Roscosmos, the Russian Space Agency, claims that they are unable to contact the Angolan telecommunications satellite, which was launched from the Baikonur Cosmodrome. According to Roscosmos, even though the satellite was launched successfully on Dec. 27, ground control could not receive the telemetric data shortly after it got into its orbit.
Another embarrassment for the Russian Space Agency
According to the Russian Space Agency, officials are trying to resume contact with AngoSat-1, the African country’s first telecom satellite. At the time of launch, Angola’s minister of telecommunication and information technologies Jose Carvalho da Rocha stated that AngoSat-1 would be significant in boosting telemedicine by reaching out to the places that do not have easy access to medical professionals or facilities.
The Angolan space agency says that it would be too early to say that the communication has been lost permanently.
Speaking to AFP, Da Costa N’ganga, marketing director at Infrasat, a company in Angola overseeing the satellite project stated, “It’s correct that after the launch there was a (communications) disconnect.” However, the expert added that the “nature of the technology means that we will need to wait 24 hours to know for sure what has happened.”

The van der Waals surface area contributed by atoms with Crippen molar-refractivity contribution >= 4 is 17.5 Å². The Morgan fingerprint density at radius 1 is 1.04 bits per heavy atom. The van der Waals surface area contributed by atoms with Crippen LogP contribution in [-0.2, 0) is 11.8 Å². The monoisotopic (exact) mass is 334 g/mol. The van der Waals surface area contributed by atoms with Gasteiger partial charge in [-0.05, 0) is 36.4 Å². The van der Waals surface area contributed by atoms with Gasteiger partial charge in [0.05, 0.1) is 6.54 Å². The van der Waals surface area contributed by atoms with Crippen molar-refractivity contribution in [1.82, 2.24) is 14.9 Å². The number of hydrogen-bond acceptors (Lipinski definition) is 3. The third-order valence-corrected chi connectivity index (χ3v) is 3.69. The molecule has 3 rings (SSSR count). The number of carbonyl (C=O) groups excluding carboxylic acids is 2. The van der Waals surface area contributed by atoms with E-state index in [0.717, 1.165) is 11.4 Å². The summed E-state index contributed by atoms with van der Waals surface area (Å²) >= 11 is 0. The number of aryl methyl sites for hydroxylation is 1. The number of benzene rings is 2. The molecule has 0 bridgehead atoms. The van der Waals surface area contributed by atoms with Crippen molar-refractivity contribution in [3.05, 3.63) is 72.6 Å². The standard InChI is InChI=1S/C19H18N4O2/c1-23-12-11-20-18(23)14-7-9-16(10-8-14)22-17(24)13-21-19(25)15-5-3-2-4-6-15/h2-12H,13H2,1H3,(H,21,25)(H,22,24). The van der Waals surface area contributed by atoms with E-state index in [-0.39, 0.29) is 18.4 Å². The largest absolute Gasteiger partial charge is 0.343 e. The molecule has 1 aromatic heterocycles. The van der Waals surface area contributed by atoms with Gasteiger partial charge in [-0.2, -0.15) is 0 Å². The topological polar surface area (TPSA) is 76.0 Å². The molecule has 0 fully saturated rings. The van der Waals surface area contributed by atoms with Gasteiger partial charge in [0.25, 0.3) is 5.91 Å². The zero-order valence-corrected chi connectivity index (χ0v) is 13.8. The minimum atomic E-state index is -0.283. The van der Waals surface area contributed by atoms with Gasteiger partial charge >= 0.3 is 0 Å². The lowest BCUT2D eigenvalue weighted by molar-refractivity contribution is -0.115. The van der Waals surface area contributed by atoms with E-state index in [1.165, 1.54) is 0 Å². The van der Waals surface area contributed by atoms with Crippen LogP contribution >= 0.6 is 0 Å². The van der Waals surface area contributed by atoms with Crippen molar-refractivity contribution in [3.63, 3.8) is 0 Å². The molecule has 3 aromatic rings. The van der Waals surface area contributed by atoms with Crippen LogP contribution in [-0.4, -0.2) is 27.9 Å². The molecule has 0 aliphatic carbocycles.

It is not totally unusual for a satellite to lose contact with the control center. For instance, in 2006, NASA was able to reconnect with a lost satellite after nearly two years of losing contact, notes the Japan Times.
The Angolan satellite, which was financed by a loan from Russia, was launched to improve the telecommunications in one of Africa’s top oil producers. In 2009, both Russia and Angola reached an agreement to kick-start an approximately $280 million project, which includes the satellite, its launch and on-ground infrastructure.
Energia, Russia’s top spacecraft maker, manufactured the satellite for Angola. The satellite was developed for a 15-year mission to improve satellite communications, TV services and internet access. Some 50 Angolan aerospace engineers were to supervise the functioning of the satellite from a control center.
Russia was more inclined towards its new Angara rocket to launch the satellite, but later the Zenit rocket was finalized to be the launch rocket. The launch was postponed several times for one reason or another. The Zenit-2SB rocket was from the Ukrainian maker Yuzhmash, notes mg.co.za.
Human error to blame for previously lost satellite
Just last month, Russia saw another unsuccessful launch of a satellite from its new Vostochny facility in Siberia. A second failure would be a major setback for Moscow’s space program as Angola is a new client. The country was looking to crack similar deals with other countries.
Talking of the lost satellite which was launched last month from Russia’s new Vostochny cosmodrome, Deputy Prime Minister Dmitry Rogozin stated that the failure was the result of human error. According to Rogozin, wrong coordinates were fed to the satellite. The satellite was given bearings for a take-off from a different cosmodrome — Baikonur, which Moscow leases from Kazakhstan, notes The Guardian.
“The rocket was really programmed as if it was taking off from Baikonur,” said Rogozin. “They didn’t get the coordinates right.”
The lost rocket carried eighteen smaller satellites belonging to scientific, research and commercial companies from Russia, Sweden, Norway, Canada, Japan, the U.S. and Germany.